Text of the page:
Our quick look around the NBA, or what you missed while freaking out about how much time you wasted on Facebook….
Kevin Durant, Oklahoma City Thunder. What is there left to say? Call him KD like he prefers, call him the Slim Reaper, call him whatever you want just make sure you add MVP race leader to the sentence. Durant got his first half points mostly in transition as LeBron James and the Heat defense made things tough, but in the second half Durant was the guy we have watched the last dozen games (the streak for 30+ is up to that) — he drained a 27 foot three to silence the crowd when Miami threatened a run. Then he drained shots from everywhere this side of Epcot Center on his way to 33 points, 7 rebounds and 5 assists to lead the Thunder to their ninth straight win. Durant is playing the best ball of his career right now, and that is saying something.
Rudy Gay, Sacramento Kings. This is not just about his 23 points on 16 shots (although that is a good night), rather it’s that his 23rd point gives him 10,000 for his NBA career. We’ve poked fun at Gay’s efficiency in the past (he’s been much better in Sacramento) but the guy can score and 10,000 points in the NBA is a milestone to be celebrated.
Kyle Lowry, Toronto Raptors. Too bad the voting is already done because Lowry made his “put me on the All-Star team” statement against the Magic with 33 points, 11 assists and 7 rebounds. He was on fire in the first quarter with 17 points on 8 shots. As for getting his ticket punched for New Orleans, he either makes the team or is one of the guys talked about as a snub — he’s right on the bubble.
Al Jefferson, Charlotte Bobcats. While you haven’t been watching Al Jefferson has been playing well — he’s averaged 26.9 points a game on 55.7 percent shooting, plus 11.9 rebounds a game his last 10 games — and against the Nuggets he had 35 point points on ¬ not many doubles were coming and Jefferson made the Nuggets pay for that.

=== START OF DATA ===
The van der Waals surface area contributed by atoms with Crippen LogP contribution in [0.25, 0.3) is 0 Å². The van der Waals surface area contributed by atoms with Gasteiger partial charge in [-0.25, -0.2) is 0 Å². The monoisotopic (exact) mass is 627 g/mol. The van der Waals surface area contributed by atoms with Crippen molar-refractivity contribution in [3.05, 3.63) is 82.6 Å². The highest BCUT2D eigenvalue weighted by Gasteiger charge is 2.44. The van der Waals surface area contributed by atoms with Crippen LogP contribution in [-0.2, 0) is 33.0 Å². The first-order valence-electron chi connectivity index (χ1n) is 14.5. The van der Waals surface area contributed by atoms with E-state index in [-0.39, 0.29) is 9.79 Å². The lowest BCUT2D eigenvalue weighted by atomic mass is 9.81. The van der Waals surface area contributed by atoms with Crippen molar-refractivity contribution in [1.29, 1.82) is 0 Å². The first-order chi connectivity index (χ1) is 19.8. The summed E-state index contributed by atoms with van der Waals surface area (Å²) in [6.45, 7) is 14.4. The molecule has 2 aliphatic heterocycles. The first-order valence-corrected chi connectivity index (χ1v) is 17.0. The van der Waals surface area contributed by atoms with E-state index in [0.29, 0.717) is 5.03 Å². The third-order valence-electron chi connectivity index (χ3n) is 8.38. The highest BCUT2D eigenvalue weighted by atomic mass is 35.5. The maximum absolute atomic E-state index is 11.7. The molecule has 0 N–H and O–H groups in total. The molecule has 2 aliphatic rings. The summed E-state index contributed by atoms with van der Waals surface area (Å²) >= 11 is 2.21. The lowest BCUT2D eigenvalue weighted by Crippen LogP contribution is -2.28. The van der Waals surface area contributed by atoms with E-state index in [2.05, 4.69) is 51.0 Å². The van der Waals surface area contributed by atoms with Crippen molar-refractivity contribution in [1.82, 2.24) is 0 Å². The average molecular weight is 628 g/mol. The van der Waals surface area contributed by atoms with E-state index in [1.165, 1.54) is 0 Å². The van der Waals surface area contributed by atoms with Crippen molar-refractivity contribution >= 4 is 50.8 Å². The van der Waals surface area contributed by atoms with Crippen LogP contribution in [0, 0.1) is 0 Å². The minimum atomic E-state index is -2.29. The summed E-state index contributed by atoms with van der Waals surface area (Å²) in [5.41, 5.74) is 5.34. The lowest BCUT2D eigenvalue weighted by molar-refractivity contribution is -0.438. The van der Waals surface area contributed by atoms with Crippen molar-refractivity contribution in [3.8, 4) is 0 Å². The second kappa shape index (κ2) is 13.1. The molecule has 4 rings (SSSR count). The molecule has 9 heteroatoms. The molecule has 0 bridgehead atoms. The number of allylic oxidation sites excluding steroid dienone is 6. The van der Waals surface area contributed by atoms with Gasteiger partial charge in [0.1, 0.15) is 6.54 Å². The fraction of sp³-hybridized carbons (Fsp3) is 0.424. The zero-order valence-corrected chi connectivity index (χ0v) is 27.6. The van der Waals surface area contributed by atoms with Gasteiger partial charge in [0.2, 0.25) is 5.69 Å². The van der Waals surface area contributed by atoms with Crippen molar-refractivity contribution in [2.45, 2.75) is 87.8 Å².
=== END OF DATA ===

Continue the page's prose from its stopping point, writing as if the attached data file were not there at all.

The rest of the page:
Since he bought the Los Angeles Clippers for a cool $2 billion, Steve Ballmer has been looking for ways to get them out of the shadow of the Lakers. While Los Angeles is big enough — and has enough corporate interests — to support two NBA teams, the city’s heart belongs to the Lakers. It’s still a wide chasm. You can take my word as a lifelong Angelino, or you can go look at the television ratings — the Lakers are in the worst stretch of on-court basketball in franchise history, the Clippers are loaded with stars and are one of the better teams in the NBA, and yet the Lakers still win the ratings battle.
One way to get out of the shadow — get out of sharing the same building. The Clippers moved to Staples Center with the Lakers when it opened (Donald Sterling loved having the team closer to his offices) but Steve Ballmer is talking about getting out, reports the Los Angeles Times.
Representatives of Steve Ballmer and Stan Kroenke, two of the richest owners in professional sports, have had multiple discussions about the Clippers joining the Rams and Chargers in the sports and entertainment district Kroenke is building in Inglewood.
Five people with knowledge of the conversations told The Times the arena could either be on the 298-acre site or an adjacent parcel. Either way, an arena would drive traffic to the planned mixed-use development and share parking with the $2.6-billion football stadium scheduled to open in 2019.